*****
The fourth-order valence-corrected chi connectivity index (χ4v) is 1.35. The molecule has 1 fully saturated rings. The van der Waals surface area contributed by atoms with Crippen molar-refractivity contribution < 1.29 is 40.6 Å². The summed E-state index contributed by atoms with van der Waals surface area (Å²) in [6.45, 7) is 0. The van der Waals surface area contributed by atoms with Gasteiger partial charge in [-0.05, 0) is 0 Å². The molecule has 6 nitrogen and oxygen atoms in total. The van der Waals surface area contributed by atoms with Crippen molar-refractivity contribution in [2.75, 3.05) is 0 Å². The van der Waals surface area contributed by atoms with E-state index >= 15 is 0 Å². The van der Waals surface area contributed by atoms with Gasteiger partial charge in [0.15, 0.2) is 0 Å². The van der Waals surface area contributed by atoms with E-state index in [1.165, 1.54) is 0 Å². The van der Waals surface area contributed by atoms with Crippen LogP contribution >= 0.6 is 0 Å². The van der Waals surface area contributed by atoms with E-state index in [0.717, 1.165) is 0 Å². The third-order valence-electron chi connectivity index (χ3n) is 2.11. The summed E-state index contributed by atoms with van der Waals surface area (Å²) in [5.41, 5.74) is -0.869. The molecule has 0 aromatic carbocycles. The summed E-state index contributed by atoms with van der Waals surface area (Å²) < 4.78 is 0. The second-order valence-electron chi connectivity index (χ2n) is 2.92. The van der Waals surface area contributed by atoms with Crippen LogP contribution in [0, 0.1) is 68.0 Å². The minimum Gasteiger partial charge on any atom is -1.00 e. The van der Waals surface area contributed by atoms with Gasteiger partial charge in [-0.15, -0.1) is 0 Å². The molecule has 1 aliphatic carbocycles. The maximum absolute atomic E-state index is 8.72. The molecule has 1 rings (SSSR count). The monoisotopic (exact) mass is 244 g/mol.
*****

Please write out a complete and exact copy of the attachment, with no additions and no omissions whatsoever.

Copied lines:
The fourth-order valence-corrected chi connectivity index (χ4v) is 1.35. The molecule has 1 fully saturated rings. The van der Waals surface area contributed by atoms with Crippen molar-refractivity contribution < 1.29 is 40.6 Å². The summed E-state index contributed by atoms with van der Waals surface area (Å²) in [6.45, 7) is 0. The van der Waals surface area contributed by atoms with Gasteiger partial charge in [-0.05, 0) is 0 Å². The molecule has 6 nitrogen and oxygen atoms in total. The van der Waals surface area contributed by atoms with Crippen molar-refractivity contribution in [2.75, 3.05) is 0 Å². The van der Waals surface area contributed by atoms with E-state index >= 15 is 0 Å². The van der Waals surface area contributed by atoms with Gasteiger partial charge in [0.15, 0.2) is 0 Å². The van der Waals surface area contributed by atoms with E-state index in [1.165, 1.54) is 0 Å². The van der Waals surface area contributed by atoms with Crippen LogP contribution >= 0.6 is 0 Å². The van der Waals surface area contributed by atoms with E-state index in [0.717, 1.165) is 0 Å². The third-order valence-electron chi connectivity index (χ3n) is 2.11. The summed E-state index contributed by atoms with van der Waals surface area (Å²) in [5.41, 5.74) is -0.869. The molecule has 0 aromatic carbocycles. The summed E-state index contributed by atoms with van der Waals surface area (Å²) < 4.78 is 0. The second-order valence-electron chi connectivity index (χ2n) is 2.92. The van der Waals surface area contributed by atoms with Crippen LogP contribution in [0, 0.1) is 68.0 Å². The minimum Gasteiger partial charge on any atom is -1.00 e. The van der Waals surface area contributed by atoms with Gasteiger partial charge in [-0.15, -0.1) is 0 Å². The molecule has 1 aliphatic carbocycles. The maximum absolute atomic E-state index is 8.72. The molecule has 1 rings (SSSR count). The monoisotopic (exact) mass is 244 g/mol.